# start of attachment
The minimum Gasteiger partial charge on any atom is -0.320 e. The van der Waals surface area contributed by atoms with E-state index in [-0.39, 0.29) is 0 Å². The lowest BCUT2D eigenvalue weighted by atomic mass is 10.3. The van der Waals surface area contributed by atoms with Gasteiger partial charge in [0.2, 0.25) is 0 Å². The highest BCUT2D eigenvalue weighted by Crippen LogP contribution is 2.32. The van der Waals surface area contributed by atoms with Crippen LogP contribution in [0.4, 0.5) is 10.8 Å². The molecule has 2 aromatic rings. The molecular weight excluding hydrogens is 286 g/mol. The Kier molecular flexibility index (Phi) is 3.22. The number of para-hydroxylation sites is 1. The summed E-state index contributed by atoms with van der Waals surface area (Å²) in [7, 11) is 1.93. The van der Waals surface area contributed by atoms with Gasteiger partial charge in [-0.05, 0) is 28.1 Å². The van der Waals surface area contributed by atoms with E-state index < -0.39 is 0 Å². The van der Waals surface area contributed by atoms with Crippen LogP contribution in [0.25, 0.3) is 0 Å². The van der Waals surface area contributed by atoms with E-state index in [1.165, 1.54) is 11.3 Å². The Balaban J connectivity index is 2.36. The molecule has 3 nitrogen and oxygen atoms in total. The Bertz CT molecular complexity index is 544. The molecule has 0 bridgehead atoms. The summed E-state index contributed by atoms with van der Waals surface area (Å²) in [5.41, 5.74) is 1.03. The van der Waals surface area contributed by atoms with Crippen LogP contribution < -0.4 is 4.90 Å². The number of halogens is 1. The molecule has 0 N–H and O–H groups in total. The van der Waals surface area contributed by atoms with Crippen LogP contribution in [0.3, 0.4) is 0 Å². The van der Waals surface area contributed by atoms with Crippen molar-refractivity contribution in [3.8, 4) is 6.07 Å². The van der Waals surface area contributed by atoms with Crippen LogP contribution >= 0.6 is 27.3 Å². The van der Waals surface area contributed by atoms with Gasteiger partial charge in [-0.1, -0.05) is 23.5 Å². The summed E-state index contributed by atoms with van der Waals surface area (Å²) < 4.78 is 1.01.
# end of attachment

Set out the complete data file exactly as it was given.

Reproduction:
The minimum Gasteiger partial charge on any atom is -0.320 e. The van der Waals surface area contributed by atoms with E-state index in [-0.39, 0.29) is 0 Å². The lowest BCUT2D eigenvalue weighted by atomic mass is 10.3. The van der Waals surface area contributed by atoms with Gasteiger partial charge in [0.2, 0.25) is 0 Å². The highest BCUT2D eigenvalue weighted by Crippen LogP contribution is 2.32. The van der Waals surface area contributed by atoms with Crippen LogP contribution in [0.4, 0.5) is 10.8 Å². The molecule has 2 aromatic rings. The molecular weight excluding hydrogens is 286 g/mol. The Kier molecular flexibility index (Phi) is 3.22. The number of para-hydroxylation sites is 1. The summed E-state index contributed by atoms with van der Waals surface area (Å²) in [7, 11) is 1.93. The van der Waals surface area contributed by atoms with Gasteiger partial charge in [-0.05, 0) is 28.1 Å². The van der Waals surface area contributed by atoms with E-state index < -0.39 is 0 Å². The van der Waals surface area contributed by atoms with Crippen LogP contribution in [0.25, 0.3) is 0 Å². The van der Waals surface area contributed by atoms with E-state index in [1.165, 1.54) is 11.3 Å². The Balaban J connectivity index is 2.36. The molecule has 3 nitrogen and oxygen atoms in total. The Bertz CT molecular complexity index is 544. The molecule has 0 bridgehead atoms. The summed E-state index contributed by atoms with van der Waals surface area (Å²) in [5.41, 5.74) is 1.03. The van der Waals surface area contributed by atoms with Crippen LogP contribution < -0.4 is 4.90 Å². The number of halogens is 1. The molecule has 0 N–H and O–H groups in total. The van der Waals surface area contributed by atoms with Crippen LogP contribution in [0.3, 0.4) is 0 Å². The van der Waals surface area contributed by atoms with Crippen molar-refractivity contribution in [3.8, 4) is 6.07 Å². The van der Waals surface area contributed by atoms with Crippen LogP contribution >= 0.6 is 27.3 Å². The van der Waals surface area contributed by atoms with Gasteiger partial charge in [-0.1, -0.05) is 23.5 Å². The summed E-state index contributed by atoms with van der Waals surface area (Å²) < 4.78 is 1.01.